### PROBLEM LINK:

**Author:** admin

**Tester:** Kevin Atienza

**Editorialist:** Ajay K. Verma

**Russian Translator:** Sergey Kulik

**Mandarian Translator:** Gedi Zheng

### DIFFICULTY:

Medium

### PREREQUISITES:

Combinatorics, Modular Arithmetic

### PROBLEM:

Given two integers N and K, find how many triplets of strings over K alphabets exist, such that length of all strings is bounded by N, and no string in a triplet is a prefix of another string of the triplet.

### EXPLANATION:

We compute the number of triplets of strings of bounded length, and then subtract the ones in which one string is a prefix of another. For the sake of brevity, we define a new notation \prec to represent the “prefix” relationship, i.e., "X is a prefix of Y" can be represented by X \prec Y.

##Total Number of Triplets:

There are exactly K^i strings of length i. Hence, the number of strings with length not exceeding N will be:

A = K + K^2 + K^3 + \cdots + K^N

A = K (K^N - 1 / (K - 1))

If the modular inverse of (K - 1) with respect to the given prime p = 10^9 + 7 is x, then the value of A \bmod p would be (K (K^N - 1) x) \bmod p.

Both the modular inverse, and power of a number can be compute in O (\log N) time. Hence, we can compute the value of A in O (\log N) time.

There are A strings of length not exceeding N. Therefore, the number of triplets would be A^3. Next, we count how many of these triplets are bad triplets, i.e., the ones in which one string is a prefix of another.

##Triplets of the Form X \prec Y \prec Z:

In this section we count the number of triplets which have strings forming a chain under the relationship \prec, i.e., if the triplet is (P, Q, R), then one of the following is true:

P \prec Q \prec R

P \prec R \prec Q

Q \prec P \prec R

Q \prec R \prec P

R \prec P \prec Q

R \prec Q \prec P

Note that for some triplets more than one of these conditions might be true, e.g., (X, X, X) will satisfy all 6 conditions. Hence, we consider four categories, so that each triplet is counted exactly once.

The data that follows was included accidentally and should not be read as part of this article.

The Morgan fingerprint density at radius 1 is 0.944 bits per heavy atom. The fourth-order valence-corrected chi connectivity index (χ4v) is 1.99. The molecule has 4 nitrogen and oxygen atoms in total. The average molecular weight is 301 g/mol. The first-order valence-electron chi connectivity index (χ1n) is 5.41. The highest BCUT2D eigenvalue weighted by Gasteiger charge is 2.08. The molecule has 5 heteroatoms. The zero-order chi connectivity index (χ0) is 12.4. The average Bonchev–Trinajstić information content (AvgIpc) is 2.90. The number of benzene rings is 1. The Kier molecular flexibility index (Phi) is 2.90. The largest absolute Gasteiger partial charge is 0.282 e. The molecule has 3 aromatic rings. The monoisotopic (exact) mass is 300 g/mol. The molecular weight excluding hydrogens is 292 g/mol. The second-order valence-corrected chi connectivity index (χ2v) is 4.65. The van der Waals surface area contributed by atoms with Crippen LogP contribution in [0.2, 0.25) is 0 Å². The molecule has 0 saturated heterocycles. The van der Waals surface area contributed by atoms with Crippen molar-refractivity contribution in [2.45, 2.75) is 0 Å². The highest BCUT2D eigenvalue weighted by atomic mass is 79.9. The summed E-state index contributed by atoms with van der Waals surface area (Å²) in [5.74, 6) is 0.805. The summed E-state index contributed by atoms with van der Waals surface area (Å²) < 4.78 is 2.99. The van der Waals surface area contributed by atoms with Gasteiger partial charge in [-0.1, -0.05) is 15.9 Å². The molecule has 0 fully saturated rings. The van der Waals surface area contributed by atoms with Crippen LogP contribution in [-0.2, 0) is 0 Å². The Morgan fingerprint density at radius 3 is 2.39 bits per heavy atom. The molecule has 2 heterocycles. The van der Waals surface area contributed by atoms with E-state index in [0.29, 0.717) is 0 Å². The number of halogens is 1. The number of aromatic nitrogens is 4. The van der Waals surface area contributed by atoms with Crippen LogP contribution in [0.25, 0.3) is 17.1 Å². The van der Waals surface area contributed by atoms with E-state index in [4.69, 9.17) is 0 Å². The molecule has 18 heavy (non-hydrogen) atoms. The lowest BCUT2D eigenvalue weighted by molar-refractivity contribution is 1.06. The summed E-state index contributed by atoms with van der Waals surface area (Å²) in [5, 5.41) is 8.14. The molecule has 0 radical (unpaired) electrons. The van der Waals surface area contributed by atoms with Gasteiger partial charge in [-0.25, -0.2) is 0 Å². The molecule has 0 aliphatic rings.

**1) X = Y = Z:**

There will be A triplets of this form, as we can choose the string X in A ways, and the other two will be equal to it. These triplets will satisfy all 6 conditions, i.e., each triplet will be repeated 6 times.

**2) X \prec Y = Z and X
eq Y:**

For a given string Y of length r, there are exactly (r - 1) possible values of string X, the ones which are proper substring of Y. Hence, the number of such triplets would be:

K^2 + 2 K^3 + 3 K^4 + \cdots + (N - 1) K^N.

This is the sum of an arithmetic-geometric series, and can be represented explicitly as shown here. The computation of this sum also requires the computation of power and modular inverse, and hence can be done in O (\log N) time.

These triplets will satisfy two of the above conditions (X \prec Y \prec Z, and X \prec Z \prec Y).

**3) X = Y \prec Z, and Y
eq Z:**

Number of these triplets will be the same as the one computed in (2). This is because once we pick a string Z of length r, then Y has exactly (r - 1) choices.

These triplets also satisfy two of the above conditions (X \prec Y \prec Z, and Y \prec X \prec Z).

**4) X \prec Y \prec Z, X
eq Y, and Y
eq Z:**

If we pick a string Z of length r, then we only need to choose the lengths of X and Y. The lengths of X and Y must be distinct and lie between 1 and (r - 1). Hence, the number of (X, Y) pairs would be the number of ways of choosing two distinct numbers between 1 and (r - 1), which is given by (r - 1) \choose 2. Therefore the number of such triplets would be: